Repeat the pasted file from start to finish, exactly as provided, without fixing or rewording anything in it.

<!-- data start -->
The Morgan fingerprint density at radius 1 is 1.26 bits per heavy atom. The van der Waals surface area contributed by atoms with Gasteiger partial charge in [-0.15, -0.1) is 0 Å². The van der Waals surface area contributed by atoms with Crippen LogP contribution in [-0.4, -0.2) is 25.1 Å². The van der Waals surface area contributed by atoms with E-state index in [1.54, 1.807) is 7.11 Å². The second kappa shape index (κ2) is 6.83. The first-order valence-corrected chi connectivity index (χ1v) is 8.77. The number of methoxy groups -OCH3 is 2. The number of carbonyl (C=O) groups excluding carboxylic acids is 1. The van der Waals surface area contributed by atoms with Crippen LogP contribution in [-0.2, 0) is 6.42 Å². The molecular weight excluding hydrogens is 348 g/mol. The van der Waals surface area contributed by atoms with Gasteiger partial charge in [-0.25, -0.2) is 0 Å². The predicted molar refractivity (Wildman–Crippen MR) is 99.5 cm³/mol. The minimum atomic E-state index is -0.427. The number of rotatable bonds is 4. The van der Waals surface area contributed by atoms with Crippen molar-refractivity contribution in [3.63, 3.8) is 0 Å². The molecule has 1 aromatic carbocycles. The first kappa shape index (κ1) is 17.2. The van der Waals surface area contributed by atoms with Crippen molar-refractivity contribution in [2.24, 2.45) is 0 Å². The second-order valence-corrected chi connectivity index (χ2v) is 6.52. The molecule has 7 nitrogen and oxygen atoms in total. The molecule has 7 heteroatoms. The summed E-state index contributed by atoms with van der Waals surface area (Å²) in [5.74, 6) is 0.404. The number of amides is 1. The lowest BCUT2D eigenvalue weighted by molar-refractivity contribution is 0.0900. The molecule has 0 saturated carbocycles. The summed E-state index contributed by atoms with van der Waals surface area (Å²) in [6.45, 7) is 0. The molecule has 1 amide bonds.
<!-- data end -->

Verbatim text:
The Morgan fingerprint density at radius 1 is 1.26 bits per heavy atom. The van der Waals surface area contributed by atoms with Gasteiger partial charge in [-0.15, -0.1) is 0 Å². The van der Waals surface area contributed by atoms with Crippen LogP contribution in [-0.4, -0.2) is 25.1 Å². The van der Waals surface area contributed by atoms with E-state index in [1.54, 1.807) is 7.11 Å². The second kappa shape index (κ2) is 6.83. The first-order valence-corrected chi connectivity index (χ1v) is 8.77. The number of methoxy groups -OCH3 is 2. The number of carbonyl (C=O) groups excluding carboxylic acids is 1. The van der Waals surface area contributed by atoms with Crippen LogP contribution in [-0.2, 0) is 6.42 Å². The molecular weight excluding hydrogens is 348 g/mol. The van der Waals surface area contributed by atoms with Gasteiger partial charge in [-0.25, -0.2) is 0 Å². The predicted molar refractivity (Wildman–Crippen MR) is 99.5 cm³/mol. The minimum atomic E-state index is -0.427. The number of rotatable bonds is 4. The van der Waals surface area contributed by atoms with Crippen molar-refractivity contribution in [3.63, 3.8) is 0 Å². The molecule has 1 aromatic carbocycles. The first kappa shape index (κ1) is 17.2. The van der Waals surface area contributed by atoms with Crippen molar-refractivity contribution in [2.24, 2.45) is 0 Å². The second-order valence-corrected chi connectivity index (χ2v) is 6.52. The molecule has 7 nitrogen and oxygen atoms in total. The molecule has 7 heteroatoms. The summed E-state index contributed by atoms with van der Waals surface area (Å²) in [5.74, 6) is 0.404. The number of amides is 1. The lowest BCUT2D eigenvalue weighted by molar-refractivity contribution is 0.0900. The molecule has 0 saturated carbocycles. The summed E-state index contributed by atoms with van der Waals surface area (Å²) in [6.45, 7) is 0. The molecule has 1 amide bonds.